Author: Tom Becker
Publication Date: September 10th 2015
Publisher: Stripes Publishig
~A copy was provided by the publisher in exchange for an honest review~
When Darla and her feckless dad, Hopper, move to Saffron Hills, Darla hopes it'll be a new start for the both of them. But she stands no chance of fitting in with the image-obsessed in-crowd at her new school. Then one of her classmates is brutally killed when taking a photo of herself. A murder Darla herself predicted in a bloody vision. When more teens die in a similar fashion it appears that a serial killer is on the loose - the 'Selfie Slayer'. Darla alone is convinced that the murderer might not be flesh and blood.
Dark Room is the latest instalment in the Red Eye series, and it seems that I’ve been loving every other book in it, and although I have a few little issues with it, it was a damn good one. Dark Room is very standard for YA mystery/crime, it follows the same formula and isn’t anything new, that being said, the added use of technology and a surprising killer made the Dark Room stand out.
Dark Room is written in third person, which leads to my first issue, the mostly always issue I have with third person, while it’s a chance it give us a broader look at the whole story, we can learn so much more from it, but I can almost never form a connection to the characters, and unfortunately, that was the case with the Dark Room. It’s not the characters fault, they were nice and relatable, like Darla, but if somewhat 2D, like the co-characters of The Dark Room, I didn’t feel like there was much behind them, like Sasha and Frank, but they did their job in the story, so it didn’t bother me that much.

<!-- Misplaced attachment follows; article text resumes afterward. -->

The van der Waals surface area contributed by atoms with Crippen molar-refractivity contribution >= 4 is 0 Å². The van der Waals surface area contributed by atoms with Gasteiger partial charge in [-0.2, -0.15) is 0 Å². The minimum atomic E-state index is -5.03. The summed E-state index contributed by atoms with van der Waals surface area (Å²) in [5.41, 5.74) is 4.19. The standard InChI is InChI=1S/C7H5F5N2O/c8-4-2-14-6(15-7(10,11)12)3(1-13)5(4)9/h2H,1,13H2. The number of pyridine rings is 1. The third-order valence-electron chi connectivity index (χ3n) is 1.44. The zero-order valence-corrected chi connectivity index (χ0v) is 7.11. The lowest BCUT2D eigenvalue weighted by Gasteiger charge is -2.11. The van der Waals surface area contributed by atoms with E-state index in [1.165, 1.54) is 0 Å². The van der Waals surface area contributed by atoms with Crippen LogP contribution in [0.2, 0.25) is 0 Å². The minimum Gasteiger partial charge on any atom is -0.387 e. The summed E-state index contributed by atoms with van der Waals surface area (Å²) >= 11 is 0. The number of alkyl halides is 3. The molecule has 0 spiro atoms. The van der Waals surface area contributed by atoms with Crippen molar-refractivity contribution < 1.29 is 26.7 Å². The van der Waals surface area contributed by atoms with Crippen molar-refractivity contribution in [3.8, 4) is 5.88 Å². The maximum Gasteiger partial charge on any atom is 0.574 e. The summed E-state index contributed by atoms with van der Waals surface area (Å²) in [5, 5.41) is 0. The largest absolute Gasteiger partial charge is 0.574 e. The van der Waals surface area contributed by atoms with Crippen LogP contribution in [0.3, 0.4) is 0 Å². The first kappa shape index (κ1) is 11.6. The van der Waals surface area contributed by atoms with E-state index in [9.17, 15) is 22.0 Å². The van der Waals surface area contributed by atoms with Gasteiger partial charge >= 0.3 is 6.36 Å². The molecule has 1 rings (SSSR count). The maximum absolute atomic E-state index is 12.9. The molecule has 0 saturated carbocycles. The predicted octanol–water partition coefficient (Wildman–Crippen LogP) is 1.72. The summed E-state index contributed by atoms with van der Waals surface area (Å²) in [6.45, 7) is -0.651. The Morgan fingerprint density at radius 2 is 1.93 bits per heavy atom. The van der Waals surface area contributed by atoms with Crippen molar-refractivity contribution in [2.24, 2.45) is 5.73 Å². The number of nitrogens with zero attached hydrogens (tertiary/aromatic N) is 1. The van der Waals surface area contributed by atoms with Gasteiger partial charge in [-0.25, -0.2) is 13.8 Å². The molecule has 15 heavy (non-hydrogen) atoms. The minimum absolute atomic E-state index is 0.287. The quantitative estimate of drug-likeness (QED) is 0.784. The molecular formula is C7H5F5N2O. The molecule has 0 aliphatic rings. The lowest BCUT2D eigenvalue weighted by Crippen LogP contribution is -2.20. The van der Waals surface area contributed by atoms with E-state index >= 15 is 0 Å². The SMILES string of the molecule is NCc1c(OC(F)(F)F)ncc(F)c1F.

Dark Room turns social media against its victims, the ‘Angel Taker’ likes taking beautiful photos and art, and the Angel Taker, in its own warped twisted view, thinks a dead beauty queen is more beautiful than a live one. And now, the Angel Taker is creating a new project. The Angel Taker chooses the ‘Angels’ through their ‘selfies’, and subtlety, their narcissism.
The ‘visions’ Darla gets about the Angel Taker and its victims are eerie and amp up the creepy factor, and it’s the perfect atmosphere. What was great about The Dark Room though, is that I didn’t figure out who the Angel Taker was until three quarters through it, and if you know me and serial killer books, I usually get it right, and while I did get it right, I so wasn’t expecting that twist. So thanks for that, Dark Room.
If you’ve been reading and loving the Red Eye series, you’re going to love the latest instalment, Dark Room, it’s creepy, it’s bloody, it has a damn right good twist, and honestly, I think this is my favourite.
The girl stopped by a large framed photograph. It was a family portrait, taken a couple of years earlier: Mom and Dad sitting together on a couch, their hands clasped, whilst Walter and his sister stood dutiful guard either side of them.
“The West family, in all their glory,” he said dryly. “Terrible, isn’t it?”
“It’s sweet!” she replied. “Don’t you like photographs?”
“Actually, I do – when I’m not in them.” Walter paused. “In fact I have my own studio here in the house. Would you like to see it?”
“Sure,” she said politely.
He led her out of the dining room and along a corridor, moving quickly now. Stopping at a door beneath the main staircase, he pushed it open to reveal a set of narrow steps leading down into the basement. When he gestured eagerly at the girl to go down them, she hesitated.
“The bulb on the stairs needs changing,” he said apologetically. “Keep hold of the handrail and you’ll be fine.”